Created By: Bronte Creek Provincial Park
Now we know what sap is and how it is used, but how do we get it for ourselves?
Tapping a tree does no permanent damage to the maple tree if done properly. A properly managed sugar bush can sustain production for hundreds of years. One of the most important considerations to ensure the tree is not harmed is making sure it is old enough (about 40 years old) to afford losing sap.
How do we know if a tree is old enough to tap?
It’s not how tall the tree is but how wide the tree is. The tree has to be at least 25 cm (10”) for one spile and bucket.
Early settlers did not have battery powered drills so they would use a brace and bit. The hole does not need to be very deep. Drill just past the bark, no more than 3 inches on a slightly upward angle. The hole should be on an upward angle to help the sap drip down the spile.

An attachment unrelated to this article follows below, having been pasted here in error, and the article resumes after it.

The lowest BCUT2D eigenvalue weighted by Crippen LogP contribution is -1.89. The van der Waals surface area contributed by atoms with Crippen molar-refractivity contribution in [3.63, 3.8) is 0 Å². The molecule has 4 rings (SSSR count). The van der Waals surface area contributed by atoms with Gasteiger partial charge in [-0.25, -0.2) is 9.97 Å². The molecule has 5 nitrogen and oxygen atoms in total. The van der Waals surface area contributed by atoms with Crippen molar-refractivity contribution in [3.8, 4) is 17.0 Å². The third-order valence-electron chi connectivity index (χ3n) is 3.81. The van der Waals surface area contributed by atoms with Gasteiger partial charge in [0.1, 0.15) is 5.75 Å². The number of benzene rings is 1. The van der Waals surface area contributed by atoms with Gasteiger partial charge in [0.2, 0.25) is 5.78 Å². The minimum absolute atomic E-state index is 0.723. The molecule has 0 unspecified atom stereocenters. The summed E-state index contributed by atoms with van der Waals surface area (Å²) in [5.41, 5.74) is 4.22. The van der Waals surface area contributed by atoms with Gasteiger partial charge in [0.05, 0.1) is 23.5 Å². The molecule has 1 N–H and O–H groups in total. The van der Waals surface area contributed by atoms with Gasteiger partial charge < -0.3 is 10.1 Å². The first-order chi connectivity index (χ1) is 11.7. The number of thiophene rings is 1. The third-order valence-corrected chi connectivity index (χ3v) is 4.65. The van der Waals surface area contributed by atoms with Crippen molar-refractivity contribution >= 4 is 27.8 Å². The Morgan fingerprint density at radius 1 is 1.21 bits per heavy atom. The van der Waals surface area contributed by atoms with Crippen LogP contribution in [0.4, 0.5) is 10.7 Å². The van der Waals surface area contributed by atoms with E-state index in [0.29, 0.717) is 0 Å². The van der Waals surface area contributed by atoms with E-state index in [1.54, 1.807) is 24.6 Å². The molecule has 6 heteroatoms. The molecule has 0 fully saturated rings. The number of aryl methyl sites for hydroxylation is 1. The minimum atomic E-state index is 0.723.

Once we have a hole drilled the spile should be tapped in with a hammer. Hammer until it is snug.
Next a bucket is hung on the hook. Now you have completed tapping the tree!
Each bucket must be checked several times a day.
Each tap can fill one bucket each day when the weather is right.
At the end of the season the spile is removed and the tree will naturally heal the hole. A spile remover is used to pry the spile out.
This point of interest is part of the tour: Maple Syrup Festival